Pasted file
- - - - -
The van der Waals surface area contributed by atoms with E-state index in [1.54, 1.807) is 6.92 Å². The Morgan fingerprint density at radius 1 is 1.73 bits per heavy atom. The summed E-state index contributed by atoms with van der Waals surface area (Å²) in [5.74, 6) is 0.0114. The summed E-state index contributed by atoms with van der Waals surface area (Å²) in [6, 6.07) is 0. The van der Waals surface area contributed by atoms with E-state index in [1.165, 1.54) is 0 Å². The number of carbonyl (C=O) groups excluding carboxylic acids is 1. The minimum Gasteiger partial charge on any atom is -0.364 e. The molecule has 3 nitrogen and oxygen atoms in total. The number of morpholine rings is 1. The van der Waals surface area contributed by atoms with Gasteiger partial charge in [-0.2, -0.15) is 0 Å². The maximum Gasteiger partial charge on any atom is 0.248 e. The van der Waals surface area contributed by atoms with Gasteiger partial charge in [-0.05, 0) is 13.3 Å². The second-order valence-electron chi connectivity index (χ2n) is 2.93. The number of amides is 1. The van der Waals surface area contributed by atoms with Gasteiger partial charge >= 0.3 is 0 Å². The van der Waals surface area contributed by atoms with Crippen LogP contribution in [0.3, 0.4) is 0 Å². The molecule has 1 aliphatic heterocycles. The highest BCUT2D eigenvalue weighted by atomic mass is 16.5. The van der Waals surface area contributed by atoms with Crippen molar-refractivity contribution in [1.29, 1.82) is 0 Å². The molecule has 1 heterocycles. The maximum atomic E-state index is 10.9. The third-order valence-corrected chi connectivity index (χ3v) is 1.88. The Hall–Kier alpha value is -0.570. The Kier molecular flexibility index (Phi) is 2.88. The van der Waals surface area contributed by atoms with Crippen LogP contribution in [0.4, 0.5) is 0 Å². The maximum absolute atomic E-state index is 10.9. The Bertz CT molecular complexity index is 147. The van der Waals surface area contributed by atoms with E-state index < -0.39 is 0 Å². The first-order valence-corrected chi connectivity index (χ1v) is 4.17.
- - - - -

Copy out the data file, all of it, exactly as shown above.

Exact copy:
The van der Waals surface area contributed by atoms with E-state index in [1.54, 1.807) is 6.92 Å². The Morgan fingerprint density at radius 1 is 1.73 bits per heavy atom. The summed E-state index contributed by atoms with van der Waals surface area (Å²) in [5.74, 6) is 0.0114. The summed E-state index contributed by atoms with van der Waals surface area (Å²) in [6, 6.07) is 0. The van der Waals surface area contributed by atoms with E-state index in [1.165, 1.54) is 0 Å². The number of carbonyl (C=O) groups excluding carboxylic acids is 1. The minimum Gasteiger partial charge on any atom is -0.364 e. The molecule has 3 nitrogen and oxygen atoms in total. The number of morpholine rings is 1. The van der Waals surface area contributed by atoms with Gasteiger partial charge in [-0.2, -0.15) is 0 Å². The maximum Gasteiger partial charge on any atom is 0.248 e. The van der Waals surface area contributed by atoms with Gasteiger partial charge in [-0.05, 0) is 13.3 Å². The second-order valence-electron chi connectivity index (χ2n) is 2.93. The number of amides is 1. The van der Waals surface area contributed by atoms with Gasteiger partial charge >= 0.3 is 0 Å². The van der Waals surface area contributed by atoms with Crippen LogP contribution in [0.3, 0.4) is 0 Å². The molecule has 1 aliphatic heterocycles. The highest BCUT2D eigenvalue weighted by atomic mass is 16.5. The van der Waals surface area contributed by atoms with Crippen molar-refractivity contribution in [1.29, 1.82) is 0 Å². The molecule has 1 heterocycles. The maximum atomic E-state index is 10.9. The third-order valence-corrected chi connectivity index (χ3v) is 1.88. The Hall–Kier alpha value is -0.570. The Kier molecular flexibility index (Phi) is 2.88. The van der Waals surface area contributed by atoms with Crippen LogP contribution in [0.4, 0.5) is 0 Å². The maximum absolute atomic E-state index is 10.9. The Bertz CT molecular complexity index is 147. The van der Waals surface area contributed by atoms with E-state index < -0.39 is 0 Å². The first-order valence-corrected chi connectivity index (χ1v) is 4.17.